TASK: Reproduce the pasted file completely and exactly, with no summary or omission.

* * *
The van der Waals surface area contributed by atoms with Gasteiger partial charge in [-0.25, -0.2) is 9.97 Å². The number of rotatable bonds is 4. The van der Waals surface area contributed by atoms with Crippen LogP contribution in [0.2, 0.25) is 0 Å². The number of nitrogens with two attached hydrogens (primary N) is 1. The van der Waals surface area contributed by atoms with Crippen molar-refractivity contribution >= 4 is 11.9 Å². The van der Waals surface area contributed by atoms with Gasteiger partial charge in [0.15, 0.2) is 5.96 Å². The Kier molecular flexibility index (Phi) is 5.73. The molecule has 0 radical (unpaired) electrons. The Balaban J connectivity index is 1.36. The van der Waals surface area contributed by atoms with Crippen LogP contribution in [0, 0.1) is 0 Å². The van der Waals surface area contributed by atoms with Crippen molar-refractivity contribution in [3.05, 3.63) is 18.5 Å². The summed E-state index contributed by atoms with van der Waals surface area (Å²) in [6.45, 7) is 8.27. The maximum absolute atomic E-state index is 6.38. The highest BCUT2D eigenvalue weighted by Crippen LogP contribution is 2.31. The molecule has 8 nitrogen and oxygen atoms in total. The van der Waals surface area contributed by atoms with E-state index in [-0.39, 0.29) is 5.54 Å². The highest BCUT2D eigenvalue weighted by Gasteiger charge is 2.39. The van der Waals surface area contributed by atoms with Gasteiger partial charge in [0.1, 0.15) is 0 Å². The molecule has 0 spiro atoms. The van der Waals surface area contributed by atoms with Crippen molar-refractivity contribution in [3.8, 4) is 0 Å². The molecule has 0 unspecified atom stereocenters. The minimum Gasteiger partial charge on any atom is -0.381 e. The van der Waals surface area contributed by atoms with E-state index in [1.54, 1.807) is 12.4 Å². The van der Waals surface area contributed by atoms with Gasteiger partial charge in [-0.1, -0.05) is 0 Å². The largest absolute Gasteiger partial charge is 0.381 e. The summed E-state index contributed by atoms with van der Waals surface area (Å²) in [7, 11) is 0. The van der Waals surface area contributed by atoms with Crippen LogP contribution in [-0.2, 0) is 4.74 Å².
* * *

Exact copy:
The van der Waals surface area contributed by atoms with Gasteiger partial charge in [-0.25, -0.2) is 9.97 Å². The number of rotatable bonds is 4. The van der Waals surface area contributed by atoms with Crippen LogP contribution in [0.2, 0.25) is 0 Å². The number of nitrogens with two attached hydrogens (primary N) is 1. The van der Waals surface area contributed by atoms with Crippen molar-refractivity contribution >= 4 is 11.9 Å². The van der Waals surface area contributed by atoms with Gasteiger partial charge in [0.15, 0.2) is 5.96 Å². The Kier molecular flexibility index (Phi) is 5.73. The molecule has 0 radical (unpaired) electrons. The Balaban J connectivity index is 1.36. The van der Waals surface area contributed by atoms with Crippen LogP contribution in [0, 0.1) is 0 Å². The van der Waals surface area contributed by atoms with Crippen molar-refractivity contribution in [3.05, 3.63) is 18.5 Å². The summed E-state index contributed by atoms with van der Waals surface area (Å²) in [6.45, 7) is 8.27. The maximum absolute atomic E-state index is 6.38. The highest BCUT2D eigenvalue weighted by Crippen LogP contribution is 2.31. The molecule has 8 nitrogen and oxygen atoms in total. The van der Waals surface area contributed by atoms with E-state index in [-0.39, 0.29) is 5.54 Å². The highest BCUT2D eigenvalue weighted by Gasteiger charge is 2.39. The van der Waals surface area contributed by atoms with Gasteiger partial charge in [0.1, 0.15) is 0 Å². The molecule has 0 spiro atoms. The van der Waals surface area contributed by atoms with Crippen molar-refractivity contribution in [3.8, 4) is 0 Å². The molecule has 0 unspecified atom stereocenters. The minimum Gasteiger partial charge on any atom is -0.381 e. The van der Waals surface area contributed by atoms with E-state index in [1.54, 1.807) is 12.4 Å². The van der Waals surface area contributed by atoms with Gasteiger partial charge in [-0.1, -0.05) is 0 Å². The largest absolute Gasteiger partial charge is 0.381 e. The summed E-state index contributed by atoms with van der Waals surface area (Å²) in [7, 11) is 0. The van der Waals surface area contributed by atoms with Crippen LogP contribution in [-0.2, 0) is 4.74 Å².